Sunday, May 10, 2015

Huckabee and Social Security

Republican presidential candidate Mike Huckabee on Sunday reaffirmed his stance that Social Security needs to be preserved, a viewpoint that sets him apart from some of his GOP rivals.
Huckabee included Social Security in his platform of priorities when he announced his candidacy on Tuesday in Hope, Arkansas. CBS Face the Nation host Bob Schieffer commented that the position made Huckabee sound a bit like a Democrat.

"Well, I think I sounded more like an American," Huckabee said.  "I sounded like an American who understands that people have been paying in in my case since I was 14 years old when I got my first job, people pay into a system for 50 years."

Huckabee conceded that if the current Social Security system is unsustainable, reforms may be necessary, but argued that they should affect only people who are new to the workforce.

"About the only way we can really make these reforms is to hurt somebody," Huckabee said. "I don't think Americans believe that after having paid in all these years, again, not a choice, wasn't voluntary, it was forced out of their checks that somehow, the government who didn't take good care of business can come in and say, 'Yep, we're gonna make you end up paying for our sins.'"


  1. "Huckabee conceded that if the current Social Security system is unsustainable, reforms may be necessary, but argued that they should affect only people who are new to the workforce."

    This, in my opinion cuts right to the heart of the matter. An attitude of "Gimme Mine" and let subsequent generations suck it. This is basically the Paul Ryan plan as well. Keep it the same for the senior citizens in order to keep getting re-elected and tell the younger generation that this is just another thing that everyone else got, that you will continue to pay for but not get to participate in.

    ""About the only way we can really make these reforms is to hurt somebody,"

    And Huckabee wants seniors to understand that people like him intend to fully make sure that those under 50 (AKA those after baby boomers) are the ones who will pay for the sins of the generation ahead of them. I'll admit, my generation will have to likely take a reduced rate. However, we could also raise the ceiling on how much income is taxed. But, that would mean people of Huckster's generation would actually have to sacrifice something. I'm not gonna hold my breath waiting for that to happen.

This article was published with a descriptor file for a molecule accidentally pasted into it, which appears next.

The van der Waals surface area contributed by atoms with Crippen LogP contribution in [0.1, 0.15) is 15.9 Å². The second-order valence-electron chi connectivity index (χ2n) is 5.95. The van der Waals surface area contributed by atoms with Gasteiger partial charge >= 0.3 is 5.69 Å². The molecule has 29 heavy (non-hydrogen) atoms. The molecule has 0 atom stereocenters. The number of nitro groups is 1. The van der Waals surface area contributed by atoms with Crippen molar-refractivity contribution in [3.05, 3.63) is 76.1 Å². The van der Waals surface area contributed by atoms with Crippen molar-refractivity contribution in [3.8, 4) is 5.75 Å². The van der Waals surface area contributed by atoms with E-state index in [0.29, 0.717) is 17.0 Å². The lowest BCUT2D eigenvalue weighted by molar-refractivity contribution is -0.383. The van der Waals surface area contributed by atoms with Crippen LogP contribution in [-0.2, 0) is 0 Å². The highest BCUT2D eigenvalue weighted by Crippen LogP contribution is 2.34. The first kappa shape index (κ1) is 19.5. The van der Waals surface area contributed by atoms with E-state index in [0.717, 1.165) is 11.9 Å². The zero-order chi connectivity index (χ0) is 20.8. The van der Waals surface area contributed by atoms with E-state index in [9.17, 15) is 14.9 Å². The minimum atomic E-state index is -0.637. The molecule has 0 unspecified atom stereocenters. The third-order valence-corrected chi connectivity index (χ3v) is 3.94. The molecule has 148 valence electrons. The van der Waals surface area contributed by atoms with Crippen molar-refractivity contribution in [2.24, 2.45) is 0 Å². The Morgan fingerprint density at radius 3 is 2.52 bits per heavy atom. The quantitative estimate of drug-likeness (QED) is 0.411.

1. The question of the year, who do you hurt with reforms?

      SS/medicare, the seniors currently collecting SS and medicare, the people not yet eligible or both?

      This entire mess is manufactured by our less than trust worthy politicians by adding more people to the eligibility list as the money was rolling in. Today we are close to pay as you go. When we roll over that thresh hold, the taxpayers will need to contribute more or we are faced with more debt. The solution, pretend there is no problem, pretend there's a bucket of money in the trust fund instead of IOU's. Anything to be re-elected.

      Yet another reason for term limits.

    2. Isn't term limits just rewarding people who choose not give enough of a crap to vote? I personally really don't care about whether we put them in or not because it will still come back to the same situation. Our government has many owned politicians, and we keep voting to send them back. So yeah, you can throw out one, and they will be replaced by a carbon copy.

      Seniors will get what they want because they vote. Young people really don't understand that.

    3. Rick Perry doesn't understand that, he claims that Social security, Medicare and, of course, Obamacare are all unconstitutional. Elect him and he plans to pack the Supreme Court with justices who agree with him as the current elders die or retire.

    4. And that would pretty much take it full circle with a fitting irony that Roosevelt basically stacked the court to ensure his new deal would be deemed constitutional. It would make total sense to simply pack it the other way and undo all of it.

      Lou, as an addendum to your question above of how to decide who should be hurt with reforms. To me, it comes down, not surprisingly, to context. If the thinking is that we want to preserve the idea of keeping SS around to be a device to try and keep seniors from starving, then there are some measures that make sense. On the other hand, if we are simply appalled by the idea of this redistribution scam, then the only logical solution is really what the Republicans are proposing, which is to essentially make whole everyone over 65 while making clear to younger people that this is going to be phased out. Eventually, we would then just end it.

    5. I have no problem with initial intent of SS. Unfortunately during the vote buying years numerous people who have not contributed have been added to the program.
      Had a friend I worked with years ago. He made 80K a year. His wife died, never worked and he received SS for his 2 children until they were 18 years old.

      When FDR signed SS, retirement age was 65 years old. Today reduced benefits at 62.5 and full retirement at 66. Life expectancy has increased dramatically yet the retirement age has not risen.

      Now we will soon be faced with decisions.
      1. Reduce benefits
      2. Means testing
      3. Raise the retirement age
      4. Raise taxes

      The solution they chose will dictate who gets hurt.